• Sessions are unique to each individual and cannot be guessed or shared.
  • Sessions are invalid when no longer required and timed out during periods of inactivity.

V4: Access Control Verification Requirements

“Authorization is the concept of allowing access to resources only to those permitted to use them.”
 This chapter aims to ensure that an application satisfies the following high-level requirements:
  • Persons accessing resources hold valid credentials to do so.
  • Users are associated with a well-defined set of roles and privileges.
  • Role and permission metadata are protected from replay or tampering.

V5: Validation, Sanitation and Encoding Verification Requirements

“The most common web application security weakness is the failure to properly validate input coming from the client or the environment before directly using it without any output encoding.”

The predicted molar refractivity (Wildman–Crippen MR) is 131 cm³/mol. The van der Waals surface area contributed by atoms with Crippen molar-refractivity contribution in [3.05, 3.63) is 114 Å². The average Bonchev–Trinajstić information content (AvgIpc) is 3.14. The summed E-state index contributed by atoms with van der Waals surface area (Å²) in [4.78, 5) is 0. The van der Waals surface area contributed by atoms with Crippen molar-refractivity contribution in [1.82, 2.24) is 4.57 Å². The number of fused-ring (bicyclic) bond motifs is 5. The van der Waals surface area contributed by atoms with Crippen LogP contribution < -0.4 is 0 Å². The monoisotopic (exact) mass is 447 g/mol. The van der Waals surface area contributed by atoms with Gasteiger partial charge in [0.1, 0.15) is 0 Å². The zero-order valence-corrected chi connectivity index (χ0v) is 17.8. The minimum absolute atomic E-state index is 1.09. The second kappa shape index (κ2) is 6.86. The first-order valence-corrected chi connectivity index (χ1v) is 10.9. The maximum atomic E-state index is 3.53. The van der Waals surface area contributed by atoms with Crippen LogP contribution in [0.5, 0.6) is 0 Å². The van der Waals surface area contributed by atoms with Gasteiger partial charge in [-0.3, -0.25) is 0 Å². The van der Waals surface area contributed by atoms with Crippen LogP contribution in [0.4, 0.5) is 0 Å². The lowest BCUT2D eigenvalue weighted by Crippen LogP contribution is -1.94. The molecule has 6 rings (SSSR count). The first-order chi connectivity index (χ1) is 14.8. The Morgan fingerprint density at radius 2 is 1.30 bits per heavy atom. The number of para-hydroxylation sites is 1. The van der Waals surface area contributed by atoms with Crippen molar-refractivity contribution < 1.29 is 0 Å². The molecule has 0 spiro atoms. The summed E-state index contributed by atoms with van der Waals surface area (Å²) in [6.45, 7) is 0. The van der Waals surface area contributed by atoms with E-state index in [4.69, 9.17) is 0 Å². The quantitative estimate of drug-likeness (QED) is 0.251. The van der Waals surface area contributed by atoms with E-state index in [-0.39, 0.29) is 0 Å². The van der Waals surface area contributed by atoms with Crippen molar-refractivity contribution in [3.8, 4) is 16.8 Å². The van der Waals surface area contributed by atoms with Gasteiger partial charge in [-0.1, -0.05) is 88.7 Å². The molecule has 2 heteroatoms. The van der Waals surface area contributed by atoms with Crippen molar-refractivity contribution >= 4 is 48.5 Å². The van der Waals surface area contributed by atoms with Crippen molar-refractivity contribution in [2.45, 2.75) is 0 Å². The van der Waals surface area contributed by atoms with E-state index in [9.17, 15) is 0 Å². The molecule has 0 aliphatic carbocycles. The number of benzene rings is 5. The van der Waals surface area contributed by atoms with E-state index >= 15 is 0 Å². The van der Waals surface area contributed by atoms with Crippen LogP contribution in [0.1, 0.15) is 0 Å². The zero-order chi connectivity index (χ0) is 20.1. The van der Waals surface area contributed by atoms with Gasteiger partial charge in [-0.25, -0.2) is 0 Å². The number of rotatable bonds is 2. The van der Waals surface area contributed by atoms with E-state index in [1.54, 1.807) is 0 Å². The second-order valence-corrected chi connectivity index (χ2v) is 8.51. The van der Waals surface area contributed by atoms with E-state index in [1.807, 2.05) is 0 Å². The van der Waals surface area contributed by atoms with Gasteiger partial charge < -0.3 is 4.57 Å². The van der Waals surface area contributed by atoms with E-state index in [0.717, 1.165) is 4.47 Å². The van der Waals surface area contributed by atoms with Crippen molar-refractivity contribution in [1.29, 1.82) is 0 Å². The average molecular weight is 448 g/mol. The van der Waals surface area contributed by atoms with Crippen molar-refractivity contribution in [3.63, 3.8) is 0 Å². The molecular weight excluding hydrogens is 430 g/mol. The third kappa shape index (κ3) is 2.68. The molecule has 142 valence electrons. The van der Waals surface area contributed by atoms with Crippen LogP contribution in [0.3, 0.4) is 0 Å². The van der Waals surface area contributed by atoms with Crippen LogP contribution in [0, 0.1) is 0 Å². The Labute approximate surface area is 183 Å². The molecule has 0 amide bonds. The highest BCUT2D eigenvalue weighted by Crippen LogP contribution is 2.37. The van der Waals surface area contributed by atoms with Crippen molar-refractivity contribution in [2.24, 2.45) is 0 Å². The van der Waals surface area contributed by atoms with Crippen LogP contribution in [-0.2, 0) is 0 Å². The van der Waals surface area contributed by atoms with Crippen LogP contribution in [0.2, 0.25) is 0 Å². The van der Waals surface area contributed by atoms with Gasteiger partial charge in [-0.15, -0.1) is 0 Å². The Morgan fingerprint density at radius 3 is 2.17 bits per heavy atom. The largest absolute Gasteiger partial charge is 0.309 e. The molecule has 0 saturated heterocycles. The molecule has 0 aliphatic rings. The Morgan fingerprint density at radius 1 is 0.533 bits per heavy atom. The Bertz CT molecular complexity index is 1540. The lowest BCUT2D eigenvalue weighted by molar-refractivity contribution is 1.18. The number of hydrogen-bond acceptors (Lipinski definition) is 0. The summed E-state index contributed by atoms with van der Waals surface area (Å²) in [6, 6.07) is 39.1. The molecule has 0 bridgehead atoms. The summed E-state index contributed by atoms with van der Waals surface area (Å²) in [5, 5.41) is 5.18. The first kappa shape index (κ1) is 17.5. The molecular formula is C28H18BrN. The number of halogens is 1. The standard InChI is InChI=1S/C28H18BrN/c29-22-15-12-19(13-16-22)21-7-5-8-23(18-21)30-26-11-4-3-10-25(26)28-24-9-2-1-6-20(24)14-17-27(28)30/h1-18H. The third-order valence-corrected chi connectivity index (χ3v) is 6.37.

This chapter aims to ensure that an application satisfies the following high-level requirements:
  • Input validation and output encoding architecture have an agreed pipeline to prevent injection attacks.
  • Input data is strongly typed, validated, range or length checked, or at worst, sanitised or filtered.
  • Output data is encoded or escaped as per the context of the data as close to the interpreter as possible.

V6: Stored Cryptography Verification Requirements

 This chapter aims to ensure that an application satisfies the following high-level requirements:
  • All cryptographic modules fail in a secure manner and that errors are handled correctly.
  • A suitable random number generator is used.
  • Access to keys is securely managed. 

V7: Error Handling and Logging Verification Requirements

“The primary objective of error handling and logging is to provide useful information for the user, administrators and incident response teams. The objective is not to create massive amounts of logs, but high-quality logs, with more signal than discarded noise.”
This chapter aims to ensure that an application satisfies the following high-level requirements: